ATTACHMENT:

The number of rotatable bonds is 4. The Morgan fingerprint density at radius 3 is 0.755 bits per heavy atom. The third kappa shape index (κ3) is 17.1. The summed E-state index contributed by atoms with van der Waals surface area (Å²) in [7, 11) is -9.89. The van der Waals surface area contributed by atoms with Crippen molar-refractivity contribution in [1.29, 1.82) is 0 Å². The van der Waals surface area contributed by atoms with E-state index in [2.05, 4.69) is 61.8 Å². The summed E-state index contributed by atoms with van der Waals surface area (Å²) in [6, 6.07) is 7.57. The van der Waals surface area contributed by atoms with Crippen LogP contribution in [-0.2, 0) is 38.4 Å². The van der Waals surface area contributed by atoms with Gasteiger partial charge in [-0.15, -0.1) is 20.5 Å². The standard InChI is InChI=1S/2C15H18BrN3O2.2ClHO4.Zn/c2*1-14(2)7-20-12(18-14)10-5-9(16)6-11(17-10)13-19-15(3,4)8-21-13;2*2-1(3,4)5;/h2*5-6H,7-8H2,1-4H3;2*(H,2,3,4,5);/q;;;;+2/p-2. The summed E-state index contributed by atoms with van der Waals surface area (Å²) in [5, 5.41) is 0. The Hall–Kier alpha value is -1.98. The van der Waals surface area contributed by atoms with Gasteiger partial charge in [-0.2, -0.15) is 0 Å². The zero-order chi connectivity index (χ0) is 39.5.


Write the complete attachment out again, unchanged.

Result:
The number of rotatable bonds is 4. The Morgan fingerprint density at radius 3 is 0.755 bits per heavy atom. The third kappa shape index (κ3) is 17.1. The summed E-state index contributed by atoms with van der Waals surface area (Å²) in [7, 11) is -9.89. The van der Waals surface area contributed by atoms with Crippen molar-refractivity contribution in [1.29, 1.82) is 0 Å². The van der Waals surface area contributed by atoms with E-state index in [2.05, 4.69) is 61.8 Å². The summed E-state index contributed by atoms with van der Waals surface area (Å²) in [6, 6.07) is 7.57. The van der Waals surface area contributed by atoms with Crippen LogP contribution in [-0.2, 0) is 38.4 Å². The van der Waals surface area contributed by atoms with Gasteiger partial charge in [-0.15, -0.1) is 20.5 Å². The standard InChI is InChI=1S/2C15H18BrN3O2.2ClHO4.Zn/c2*1-14(2)7-20-12(18-14)10-5-9(16)6-11(17-10)13-19-15(3,4)8-21-13;2*2-1(3,4)5;/h2*5-6H,7-8H2,1-4H3;2*(H,2,3,4,5);/q;;;;+2/p-2. The summed E-state index contributed by atoms with van der Waals surface area (Å²) in [5, 5.41) is 0. The Hall–Kier alpha value is -1.98. The van der Waals surface area contributed by atoms with Gasteiger partial charge in [-0.2, -0.15) is 0 Å². The zero-order chi connectivity index (χ0) is 39.5.